When people ask what achievement am I most proud of in my life, without hesitation I say the relationship I’ve created with the father of my children.
Our kids are 7 and 9. We have been divorced 7 years. You can do the math.
But co-parenting isn’t just for divorced people. I use it to describe anyone who has a partner, spouse, grandparent or child-care provider that in some way affects the raising of your child. Some of these relationships are easier than others, but because of the strong emotions attached to our children, anytime more than one human is involved in the sacred act of child-rearing, the environment is ripe with land mines, high speed railroad crossings and sometime land-fills where we intend to bury those who cross our path.
Of course I am proud of my kids, but the relationship their father and I have created since our divorce required me to dismantle every ounce of my pride, my self-righteousness, my ego, my hurt—all of it—because my commitment to my kids having an extraordinary life was the most compelling and motivating future I have ever had.
It was simple, but it wasn’t easy.
We both went through a lot of conversations with other people, sorting out all of the emotions and upset until we could even consider creating a new relationship together. When we had finally cried, yelled, talked it all out and gotten to a place of completeness, we created a new partnership together as parents.
We created a 300-year future for our partnership, one where our great-great-great-grandchildren will experience a better life because of what we created together.
Creating a 300-year future took our ego and anything personal out of the whole thing. It was no longer about us.
We’ve divvied up our responsibilities and committed ourselves to our new and modern family unit in a way that leaves people perplexed. We respect one another’s personal lives, and we are full partners in parenting. More than once we have been asked at school, “But I thought you two were divorced?” We just wink and smile.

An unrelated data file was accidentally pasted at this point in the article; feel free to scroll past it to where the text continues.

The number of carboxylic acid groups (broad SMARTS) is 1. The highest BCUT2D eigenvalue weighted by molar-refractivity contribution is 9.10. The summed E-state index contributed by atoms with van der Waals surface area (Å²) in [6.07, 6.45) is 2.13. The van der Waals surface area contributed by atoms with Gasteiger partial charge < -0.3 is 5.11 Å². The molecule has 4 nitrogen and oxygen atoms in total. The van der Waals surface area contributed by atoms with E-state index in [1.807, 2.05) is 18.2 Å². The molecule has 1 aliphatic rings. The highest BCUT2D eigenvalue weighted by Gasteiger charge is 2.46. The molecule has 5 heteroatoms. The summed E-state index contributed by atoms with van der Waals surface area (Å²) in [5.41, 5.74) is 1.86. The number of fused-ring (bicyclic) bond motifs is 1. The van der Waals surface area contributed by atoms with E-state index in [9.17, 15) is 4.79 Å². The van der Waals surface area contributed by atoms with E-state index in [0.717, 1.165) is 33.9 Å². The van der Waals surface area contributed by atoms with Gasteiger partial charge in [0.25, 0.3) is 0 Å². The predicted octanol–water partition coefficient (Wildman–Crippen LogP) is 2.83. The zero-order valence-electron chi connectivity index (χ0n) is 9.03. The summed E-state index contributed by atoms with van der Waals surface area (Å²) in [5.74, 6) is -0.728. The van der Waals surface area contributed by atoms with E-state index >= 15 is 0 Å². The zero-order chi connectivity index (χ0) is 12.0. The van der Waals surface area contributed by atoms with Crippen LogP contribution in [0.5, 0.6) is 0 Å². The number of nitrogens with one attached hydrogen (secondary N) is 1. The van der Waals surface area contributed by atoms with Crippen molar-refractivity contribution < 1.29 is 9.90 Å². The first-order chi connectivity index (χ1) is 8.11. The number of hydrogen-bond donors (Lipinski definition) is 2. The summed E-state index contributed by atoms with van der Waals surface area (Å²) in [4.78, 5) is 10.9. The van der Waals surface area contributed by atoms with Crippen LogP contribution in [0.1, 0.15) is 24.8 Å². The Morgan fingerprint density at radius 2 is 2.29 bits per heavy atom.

One of the most challenging aspects in our society today is co-parenting. People who once loved each other enough to have children together are now fighting, have resentments, struggle to get along and to make it all work. But for all of the good intentions, it always seems to be a battleground, filled with land-mines, traps and challenges.
My process was created in the laboratory of real life, with real people, real feelings, real new girlfriends and boyfriends and real kids. There is no magic formula to bring all parties to this committed level of parenting. It takes work and a willingness to give up your position to honor your children and family’s future.
How the process works:
I will take each parent individually through the steps to complete on all of the upsets and challenges they have had up to this point. We may also need to include new spouses and significant others in the process.
Then I work with parents to get clear about what they are committed to in raising their family and providing love and support for the children.
Finally we create a structure within which the commitment can be fulfilled in a way that works for everyone. I become another partner for you in having it all work, and I will be your champion and cheerleader in the process.